Cleaning Up Your LaTeX Build Output with `latexrun`

Where We Are Now

I recently stumbled across a tool called latexrun, which aims to build your LaTeX files in a much more clean, and user-friendly way.

For those of you that haven’t used LaTeX before, when building a LaTeX project, you need to compile the .tex files into (among other formats) a final .pdf, which is usually done by invoking pdflatex file.tex or xelatex file.tex. However, in order to update references, diagrams, and other metadata within the document, you will need to perform (up to) three passes of pdflatex. This can be either performed manually, or by using the latexmk tool, which orchestrates this for you, including determining whether it actually does need to keep going, or if it’s updated all the resources.

However, the output of these multiple runs can get fairly unwieldy. For example, when building my Git workshop slides, the output of make was a total of 1643 lines. That is a huge amount of output - almost three times as many as the actual file I was compiling! This process is one that I’ll be running either on every save, or at periodic intervals while working on LaTeX documents, and I’ll be potentially reading through fairly regularly. A sample of the output itself looks like this:

(...)
Package pgfplots Warning: running in backwards compatibility mode (unsuitable t
ick labels; missing features). Consider writing \pgfplotsset{compat=1.14} into
your preamble.
 on input line 57.

ABD: EverySelectfont initializing macros (./intro-to-git-workshop.nav)
Underfull \hbox (badness 2818) in paragraph at lines 59--59
[]\EU1/lmss/m/n/20.74 AN INTRODUCTION TO GIT –
(/usr/share/texmf-dist/tex/latex/amsfonts/umsa.fd)
(/usr/share/texmf-dist/tex/latex/amsfonts/umsb.fd)
(/usr/share/texmf-dist/tex/latex/wasysym/uwasy.fd)
(/usr/share/texmf-dist/tex/latex/euenc/eu1lmtt.fd)
<use  "backgrounds/title.pdf" > [1] (./intro-to-git-workshop.toc) [2] [3]
[4]

LaTeX Font Warning: Font shape `EU1/lmss/m/sc' in size <12> not available
(Font)              Font shape `EU1/lmr/m/sc' tried instead on input line 92.

[5] [6] <use  "images/pre-vcs.png" > [7] [8] <use  "images/snapshots.png" >
[9] [10] [11] [12] <use  "images/areas.png" >
Overfull \vbox (9.22456pt too high) detected at line 211
[13] [14])
Runaway argument?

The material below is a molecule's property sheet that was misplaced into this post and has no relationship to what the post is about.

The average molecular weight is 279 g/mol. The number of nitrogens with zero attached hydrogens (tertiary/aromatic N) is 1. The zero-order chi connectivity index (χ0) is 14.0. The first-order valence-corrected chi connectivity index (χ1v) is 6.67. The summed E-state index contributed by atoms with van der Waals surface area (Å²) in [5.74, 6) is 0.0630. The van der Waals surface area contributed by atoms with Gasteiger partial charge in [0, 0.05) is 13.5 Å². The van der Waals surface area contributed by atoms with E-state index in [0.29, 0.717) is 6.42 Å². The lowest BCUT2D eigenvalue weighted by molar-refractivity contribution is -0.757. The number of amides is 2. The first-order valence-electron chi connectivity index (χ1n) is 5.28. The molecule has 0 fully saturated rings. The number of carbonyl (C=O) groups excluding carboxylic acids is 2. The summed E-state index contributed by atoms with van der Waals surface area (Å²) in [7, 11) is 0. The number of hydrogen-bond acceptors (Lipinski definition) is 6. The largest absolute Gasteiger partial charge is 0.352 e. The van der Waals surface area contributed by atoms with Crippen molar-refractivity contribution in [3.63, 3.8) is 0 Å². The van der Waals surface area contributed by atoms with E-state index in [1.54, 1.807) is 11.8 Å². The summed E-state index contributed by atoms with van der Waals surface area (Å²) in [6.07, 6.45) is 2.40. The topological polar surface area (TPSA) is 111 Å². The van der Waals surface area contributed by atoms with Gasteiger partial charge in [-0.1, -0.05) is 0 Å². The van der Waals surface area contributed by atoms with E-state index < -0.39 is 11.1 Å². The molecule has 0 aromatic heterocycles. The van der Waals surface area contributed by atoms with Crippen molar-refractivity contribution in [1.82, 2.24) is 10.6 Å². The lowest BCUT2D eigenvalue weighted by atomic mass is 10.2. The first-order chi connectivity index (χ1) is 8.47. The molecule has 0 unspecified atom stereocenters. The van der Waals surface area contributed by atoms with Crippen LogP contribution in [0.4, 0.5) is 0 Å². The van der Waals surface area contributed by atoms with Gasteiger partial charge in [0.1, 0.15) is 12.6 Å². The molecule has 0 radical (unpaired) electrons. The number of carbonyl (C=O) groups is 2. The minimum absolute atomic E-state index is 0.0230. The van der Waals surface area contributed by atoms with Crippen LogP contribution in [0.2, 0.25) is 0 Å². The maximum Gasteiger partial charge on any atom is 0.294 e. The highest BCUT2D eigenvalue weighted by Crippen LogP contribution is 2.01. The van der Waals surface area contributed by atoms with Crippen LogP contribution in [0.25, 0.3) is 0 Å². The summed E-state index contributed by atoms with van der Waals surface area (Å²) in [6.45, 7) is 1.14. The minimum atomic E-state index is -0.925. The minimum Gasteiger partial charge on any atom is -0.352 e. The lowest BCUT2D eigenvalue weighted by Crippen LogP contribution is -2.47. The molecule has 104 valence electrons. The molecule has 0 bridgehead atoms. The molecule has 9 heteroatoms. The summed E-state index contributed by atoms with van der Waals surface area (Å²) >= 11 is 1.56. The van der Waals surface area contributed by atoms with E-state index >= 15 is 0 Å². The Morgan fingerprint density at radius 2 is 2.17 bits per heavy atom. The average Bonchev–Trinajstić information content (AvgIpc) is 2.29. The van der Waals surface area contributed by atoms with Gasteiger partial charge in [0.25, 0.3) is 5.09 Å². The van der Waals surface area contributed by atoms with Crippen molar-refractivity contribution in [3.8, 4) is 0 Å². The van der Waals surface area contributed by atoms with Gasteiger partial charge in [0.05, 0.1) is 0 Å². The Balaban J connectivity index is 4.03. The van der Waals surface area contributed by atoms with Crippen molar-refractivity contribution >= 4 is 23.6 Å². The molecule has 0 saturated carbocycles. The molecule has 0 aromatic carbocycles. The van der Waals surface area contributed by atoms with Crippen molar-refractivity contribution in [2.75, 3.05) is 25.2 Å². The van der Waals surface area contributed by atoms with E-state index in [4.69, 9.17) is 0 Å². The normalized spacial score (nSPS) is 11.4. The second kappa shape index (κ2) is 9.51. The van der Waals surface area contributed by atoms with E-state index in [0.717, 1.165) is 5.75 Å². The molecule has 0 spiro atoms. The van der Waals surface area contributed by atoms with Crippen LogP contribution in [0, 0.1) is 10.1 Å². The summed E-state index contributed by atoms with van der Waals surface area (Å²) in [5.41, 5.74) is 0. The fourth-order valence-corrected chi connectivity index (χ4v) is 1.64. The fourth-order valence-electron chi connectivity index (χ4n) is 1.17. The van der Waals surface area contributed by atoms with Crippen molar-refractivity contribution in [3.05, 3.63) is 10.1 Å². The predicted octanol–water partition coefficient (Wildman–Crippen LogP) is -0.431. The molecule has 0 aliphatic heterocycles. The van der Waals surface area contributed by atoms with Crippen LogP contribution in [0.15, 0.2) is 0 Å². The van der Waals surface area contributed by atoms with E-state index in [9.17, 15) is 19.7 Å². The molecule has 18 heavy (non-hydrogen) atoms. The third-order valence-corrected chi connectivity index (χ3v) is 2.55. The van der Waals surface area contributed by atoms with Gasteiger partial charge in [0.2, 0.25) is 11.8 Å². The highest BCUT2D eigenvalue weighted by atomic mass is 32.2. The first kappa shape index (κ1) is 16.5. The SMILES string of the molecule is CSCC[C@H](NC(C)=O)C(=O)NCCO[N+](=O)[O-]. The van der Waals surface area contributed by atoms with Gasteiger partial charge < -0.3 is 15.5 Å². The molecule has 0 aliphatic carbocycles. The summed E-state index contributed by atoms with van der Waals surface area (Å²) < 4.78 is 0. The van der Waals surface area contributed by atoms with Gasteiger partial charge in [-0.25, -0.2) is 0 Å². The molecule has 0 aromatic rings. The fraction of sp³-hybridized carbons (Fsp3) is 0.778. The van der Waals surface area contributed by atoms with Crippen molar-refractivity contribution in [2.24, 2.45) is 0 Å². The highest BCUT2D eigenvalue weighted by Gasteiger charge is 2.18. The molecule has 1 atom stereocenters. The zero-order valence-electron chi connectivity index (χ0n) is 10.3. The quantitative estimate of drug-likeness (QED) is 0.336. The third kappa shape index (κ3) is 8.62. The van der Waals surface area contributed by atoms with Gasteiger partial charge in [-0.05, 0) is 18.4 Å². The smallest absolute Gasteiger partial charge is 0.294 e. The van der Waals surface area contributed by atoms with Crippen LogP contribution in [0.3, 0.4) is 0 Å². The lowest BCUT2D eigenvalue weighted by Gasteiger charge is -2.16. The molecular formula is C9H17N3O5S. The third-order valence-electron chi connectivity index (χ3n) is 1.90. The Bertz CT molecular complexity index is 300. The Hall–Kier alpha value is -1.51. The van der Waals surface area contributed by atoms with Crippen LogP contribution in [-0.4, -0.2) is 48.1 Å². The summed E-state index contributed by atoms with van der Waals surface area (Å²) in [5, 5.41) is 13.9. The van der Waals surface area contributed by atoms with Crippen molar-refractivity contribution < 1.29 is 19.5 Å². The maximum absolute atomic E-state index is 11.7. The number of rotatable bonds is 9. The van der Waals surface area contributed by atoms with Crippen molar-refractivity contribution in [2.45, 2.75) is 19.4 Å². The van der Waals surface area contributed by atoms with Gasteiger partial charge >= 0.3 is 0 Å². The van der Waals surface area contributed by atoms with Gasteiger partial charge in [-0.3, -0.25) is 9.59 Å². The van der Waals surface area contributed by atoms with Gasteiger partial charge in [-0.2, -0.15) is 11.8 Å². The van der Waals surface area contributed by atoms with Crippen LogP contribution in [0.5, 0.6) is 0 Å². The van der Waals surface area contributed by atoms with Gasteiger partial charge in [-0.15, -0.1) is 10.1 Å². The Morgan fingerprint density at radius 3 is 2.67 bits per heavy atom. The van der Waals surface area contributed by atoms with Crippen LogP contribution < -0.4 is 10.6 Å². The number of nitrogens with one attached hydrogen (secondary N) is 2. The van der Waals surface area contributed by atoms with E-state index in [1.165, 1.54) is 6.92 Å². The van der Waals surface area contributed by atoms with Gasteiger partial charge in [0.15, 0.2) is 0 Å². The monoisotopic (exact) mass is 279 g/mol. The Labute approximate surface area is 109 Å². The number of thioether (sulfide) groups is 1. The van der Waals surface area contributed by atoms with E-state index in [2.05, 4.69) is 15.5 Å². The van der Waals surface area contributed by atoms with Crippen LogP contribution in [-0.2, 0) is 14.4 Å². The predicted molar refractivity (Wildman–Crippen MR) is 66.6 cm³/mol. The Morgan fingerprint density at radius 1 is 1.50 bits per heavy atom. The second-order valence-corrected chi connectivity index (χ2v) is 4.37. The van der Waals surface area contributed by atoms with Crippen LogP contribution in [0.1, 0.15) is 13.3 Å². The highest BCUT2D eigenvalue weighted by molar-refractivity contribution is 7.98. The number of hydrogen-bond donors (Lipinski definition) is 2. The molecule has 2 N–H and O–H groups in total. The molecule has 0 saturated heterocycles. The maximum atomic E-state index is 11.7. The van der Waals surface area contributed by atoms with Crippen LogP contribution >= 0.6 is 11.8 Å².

\let \AtEndDocument \@firstofone \@enddocumenthook \@checkend {docume\ETC.
! File ended while scanning use of \beamer@collect@@body.
<inserted text>
                \par
<\*> intro-to-git-workshop.tex

?

All the extra output obscures errors and makes it very difficult to understand what’s going on or going wrong. My debugging is often “going up the logs until I can find something that from experience looks like it could be an issue”. It’s even less scientific than it sounds because I actually just look at the structure of the output - sometimes errors are output in a specific way alongside the rest of the log, so I look for that. If there was much less output to hide the real issues, it wouldn’t be quite so difficult, even with a page on the LaTeX wiki about errors and warnings. I even found that while working on my dissertation (written in LaTeX), I would actually just leave the files with broken compilations, as it was easier not to worry about it until a later point.

latexrun to the Rescue

However, when the above error, latexrun provides the following, more friendly, output:

(...)
intro-to-git-workshop.tex:211: warning: Overfull \vbox (8.83098pt too high) (page 13)
intro-to-git-workshop.tex:222: warning: Reference `sub:good_commit_messages' on page 14 undefined
intro-to-git-workshop.tex: error: File ended while scanning use of \beamer@collect@@body
      at <inserted text> \par
                         ^
    from <*> intro-to-git-workshop.tex
intro-to-git-workshop.tex: error: Emergency stop: job aborted, no legal \end found
      at <*> intro-to-git-workshop.tex

With the much more bite-sized and obvious errors and warnings that latexrun outputs, it’s not hard to see why I’m looking to update my starter kit for LaTeX documents to integrate with latexrun as it makes debugging even just simply compiling the files so much easier.

*****

Written by Jamie Tanna on 13 April 2017, and last updated on 30 April 2018.

Content for this article is shared under the terms of the Creative Commons Attribution Non Commercial Share Alike 4.0 International, and code is shared under Apache License 2.0.

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